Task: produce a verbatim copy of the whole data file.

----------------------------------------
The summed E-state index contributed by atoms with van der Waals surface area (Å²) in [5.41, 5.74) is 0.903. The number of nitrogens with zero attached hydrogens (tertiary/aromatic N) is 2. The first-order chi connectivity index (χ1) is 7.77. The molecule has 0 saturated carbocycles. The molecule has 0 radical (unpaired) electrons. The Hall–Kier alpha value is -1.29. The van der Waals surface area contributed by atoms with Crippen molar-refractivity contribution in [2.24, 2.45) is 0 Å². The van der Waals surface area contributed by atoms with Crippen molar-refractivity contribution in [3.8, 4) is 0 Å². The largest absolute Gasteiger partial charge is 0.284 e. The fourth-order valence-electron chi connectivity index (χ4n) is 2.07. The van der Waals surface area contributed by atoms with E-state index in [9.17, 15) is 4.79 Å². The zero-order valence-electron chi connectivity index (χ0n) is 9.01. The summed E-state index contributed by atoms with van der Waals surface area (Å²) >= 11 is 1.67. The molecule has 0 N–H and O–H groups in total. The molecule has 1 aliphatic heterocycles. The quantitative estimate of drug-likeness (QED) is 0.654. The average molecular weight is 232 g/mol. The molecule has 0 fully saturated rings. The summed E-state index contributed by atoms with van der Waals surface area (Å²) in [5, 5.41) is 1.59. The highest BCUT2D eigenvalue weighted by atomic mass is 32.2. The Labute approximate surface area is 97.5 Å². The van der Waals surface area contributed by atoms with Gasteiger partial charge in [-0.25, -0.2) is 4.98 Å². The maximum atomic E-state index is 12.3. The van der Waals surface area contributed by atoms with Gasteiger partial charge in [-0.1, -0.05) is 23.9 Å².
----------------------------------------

The summed E-state index contributed by atoms with van der Waals surface area (Å²) in [5.41, 5.74) is 0.903. The number of nitrogens with zero attached hydrogens (tertiary/aromatic N) is 2. The first-order chi connectivity index (χ1) is 7.77. The molecule has 0 saturated carbocycles. The molecule has 0 radical (unpaired) electrons. The Hall–Kier alpha value is -1.29. The van der Waals surface area contributed by atoms with Crippen molar-refractivity contribution in [2.24, 2.45) is 0 Å². The van der Waals surface area contributed by atoms with Crippen molar-refractivity contribution in [3.8, 4) is 0 Å². The largest absolute Gasteiger partial charge is 0.284 e. The fourth-order valence-electron chi connectivity index (χ4n) is 2.07. The van der Waals surface area contributed by atoms with E-state index in [9.17, 15) is 4.79 Å². The zero-order valence-electron chi connectivity index (χ0n) is 9.01. The summed E-state index contributed by atoms with van der Waals surface area (Å²) >= 11 is 1.67. The molecule has 0 N–H and O–H groups in total. The molecule has 1 aliphatic heterocycles. The quantitative estimate of drug-likeness (QED) is 0.654. The average molecular weight is 232 g/mol. The molecule has 0 fully saturated rings. The summed E-state index contributed by atoms with van der Waals surface area (Å²) in [5, 5.41) is 1.59. The highest BCUT2D eigenvalue weighted by atomic mass is 32.2. The Labute approximate surface area is 97.5 Å². The van der Waals surface area contributed by atoms with Gasteiger partial charge in [-0.25, -0.2) is 4.98 Å². The maximum atomic E-state index is 12.3. The van der Waals surface area contributed by atoms with Gasteiger partial charge in [-0.1, -0.05) is 23.9 Å².